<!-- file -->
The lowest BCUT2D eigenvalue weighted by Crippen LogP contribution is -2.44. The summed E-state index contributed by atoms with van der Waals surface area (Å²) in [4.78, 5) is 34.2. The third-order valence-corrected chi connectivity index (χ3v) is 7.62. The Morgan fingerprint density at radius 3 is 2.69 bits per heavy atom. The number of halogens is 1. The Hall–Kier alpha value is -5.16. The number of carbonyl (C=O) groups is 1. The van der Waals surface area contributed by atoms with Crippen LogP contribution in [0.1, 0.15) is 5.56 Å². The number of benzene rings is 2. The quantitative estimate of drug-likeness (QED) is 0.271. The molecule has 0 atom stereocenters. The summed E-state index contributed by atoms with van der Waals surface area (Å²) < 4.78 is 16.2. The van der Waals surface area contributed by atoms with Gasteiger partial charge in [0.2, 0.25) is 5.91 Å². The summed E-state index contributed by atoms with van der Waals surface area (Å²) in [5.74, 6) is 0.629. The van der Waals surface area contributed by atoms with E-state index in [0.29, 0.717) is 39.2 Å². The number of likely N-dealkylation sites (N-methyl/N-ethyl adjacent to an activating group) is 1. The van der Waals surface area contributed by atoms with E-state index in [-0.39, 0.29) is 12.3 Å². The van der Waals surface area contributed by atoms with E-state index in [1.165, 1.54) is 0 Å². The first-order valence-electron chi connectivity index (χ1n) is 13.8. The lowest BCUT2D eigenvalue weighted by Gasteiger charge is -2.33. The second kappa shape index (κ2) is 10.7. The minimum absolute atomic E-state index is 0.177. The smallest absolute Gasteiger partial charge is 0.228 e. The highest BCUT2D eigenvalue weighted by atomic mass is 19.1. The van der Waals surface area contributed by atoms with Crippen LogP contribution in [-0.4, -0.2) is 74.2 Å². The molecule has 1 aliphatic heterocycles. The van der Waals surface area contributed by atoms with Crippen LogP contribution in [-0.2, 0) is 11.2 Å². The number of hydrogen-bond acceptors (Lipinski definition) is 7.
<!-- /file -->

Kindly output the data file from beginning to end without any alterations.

The lowest BCUT2D eigenvalue weighted by Crippen LogP contribution is -2.44. The summed E-state index contributed by atoms with van der Waals surface area (Å²) in [4.78, 5) is 34.2. The third-order valence-corrected chi connectivity index (χ3v) is 7.62. The Morgan fingerprint density at radius 3 is 2.69 bits per heavy atom. The number of halogens is 1. The Hall–Kier alpha value is -5.16. The number of carbonyl (C=O) groups is 1. The van der Waals surface area contributed by atoms with Crippen LogP contribution in [0.1, 0.15) is 5.56 Å². The number of benzene rings is 2. The quantitative estimate of drug-likeness (QED) is 0.271. The molecule has 0 atom stereocenters. The summed E-state index contributed by atoms with van der Waals surface area (Å²) < 4.78 is 16.2. The van der Waals surface area contributed by atoms with Gasteiger partial charge in [0.2, 0.25) is 5.91 Å². The summed E-state index contributed by atoms with van der Waals surface area (Å²) in [5.74, 6) is 0.629. The van der Waals surface area contributed by atoms with E-state index in [0.29, 0.717) is 39.2 Å². The number of likely N-dealkylation sites (N-methyl/N-ethyl adjacent to an activating group) is 1. The van der Waals surface area contributed by atoms with E-state index in [-0.39, 0.29) is 12.3 Å². The van der Waals surface area contributed by atoms with E-state index in [1.165, 1.54) is 0 Å². The first-order valence-electron chi connectivity index (χ1n) is 13.8. The lowest BCUT2D eigenvalue weighted by Gasteiger charge is -2.33. The second kappa shape index (κ2) is 10.7. The minimum absolute atomic E-state index is 0.177. The smallest absolute Gasteiger partial charge is 0.228 e. The highest BCUT2D eigenvalue weighted by atomic mass is 19.1. The van der Waals surface area contributed by atoms with Crippen LogP contribution in [-0.4, -0.2) is 74.2 Å². The molecule has 1 aliphatic heterocycles. The van der Waals surface area contributed by atoms with Crippen LogP contribution in [-0.2, 0) is 11.2 Å². The number of hydrogen-bond acceptors (Lipinski definition) is 7.